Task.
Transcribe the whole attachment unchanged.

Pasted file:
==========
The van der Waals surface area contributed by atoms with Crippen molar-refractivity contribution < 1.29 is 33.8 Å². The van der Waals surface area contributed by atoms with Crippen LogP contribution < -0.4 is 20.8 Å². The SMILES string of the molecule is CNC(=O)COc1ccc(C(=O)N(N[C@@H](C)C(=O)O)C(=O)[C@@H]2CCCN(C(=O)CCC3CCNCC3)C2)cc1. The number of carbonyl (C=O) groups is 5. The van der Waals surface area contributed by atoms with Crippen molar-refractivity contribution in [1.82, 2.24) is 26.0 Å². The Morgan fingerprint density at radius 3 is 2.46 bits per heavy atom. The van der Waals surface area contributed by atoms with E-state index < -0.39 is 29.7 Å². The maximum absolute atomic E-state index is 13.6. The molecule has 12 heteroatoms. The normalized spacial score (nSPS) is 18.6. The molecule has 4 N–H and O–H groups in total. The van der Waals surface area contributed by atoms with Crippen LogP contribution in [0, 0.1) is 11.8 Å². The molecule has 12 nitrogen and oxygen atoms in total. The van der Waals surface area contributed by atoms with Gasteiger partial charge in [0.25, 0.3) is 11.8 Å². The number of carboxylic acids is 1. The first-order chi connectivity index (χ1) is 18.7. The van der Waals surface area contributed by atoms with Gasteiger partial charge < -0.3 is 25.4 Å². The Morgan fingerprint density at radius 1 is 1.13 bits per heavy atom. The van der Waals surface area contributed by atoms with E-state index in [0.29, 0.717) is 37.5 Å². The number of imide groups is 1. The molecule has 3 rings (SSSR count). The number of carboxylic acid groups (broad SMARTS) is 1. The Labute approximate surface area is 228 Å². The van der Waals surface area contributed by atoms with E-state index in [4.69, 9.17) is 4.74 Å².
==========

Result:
The van der Waals surface area contributed by atoms with Crippen molar-refractivity contribution < 1.29 is 33.8 Å². The van der Waals surface area contributed by atoms with Crippen LogP contribution < -0.4 is 20.8 Å². The SMILES string of the molecule is CNC(=O)COc1ccc(C(=O)N(N[C@@H](C)C(=O)O)C(=O)[C@@H]2CCCN(C(=O)CCC3CCNCC3)C2)cc1. The number of carbonyl (C=O) groups is 5. The van der Waals surface area contributed by atoms with Crippen molar-refractivity contribution in [1.82, 2.24) is 26.0 Å². The Morgan fingerprint density at radius 3 is 2.46 bits per heavy atom. The van der Waals surface area contributed by atoms with E-state index < -0.39 is 29.7 Å². The maximum absolute atomic E-state index is 13.6. The molecule has 12 heteroatoms. The normalized spacial score (nSPS) is 18.6. The molecule has 4 N–H and O–H groups in total. The van der Waals surface area contributed by atoms with Crippen LogP contribution in [0, 0.1) is 11.8 Å². The molecule has 12 nitrogen and oxygen atoms in total. The van der Waals surface area contributed by atoms with Gasteiger partial charge in [0.25, 0.3) is 11.8 Å². The number of carboxylic acids is 1. The first-order chi connectivity index (χ1) is 18.7. The van der Waals surface area contributed by atoms with Gasteiger partial charge < -0.3 is 25.4 Å². The Morgan fingerprint density at radius 1 is 1.13 bits per heavy atom. The van der Waals surface area contributed by atoms with E-state index in [0.29, 0.717) is 37.5 Å². The number of imide groups is 1. The molecule has 3 rings (SSSR count). The number of carboxylic acid groups (broad SMARTS) is 1. The Labute approximate surface area is 228 Å². The van der Waals surface area contributed by atoms with E-state index in [4.69, 9.17) is 4.74 Å².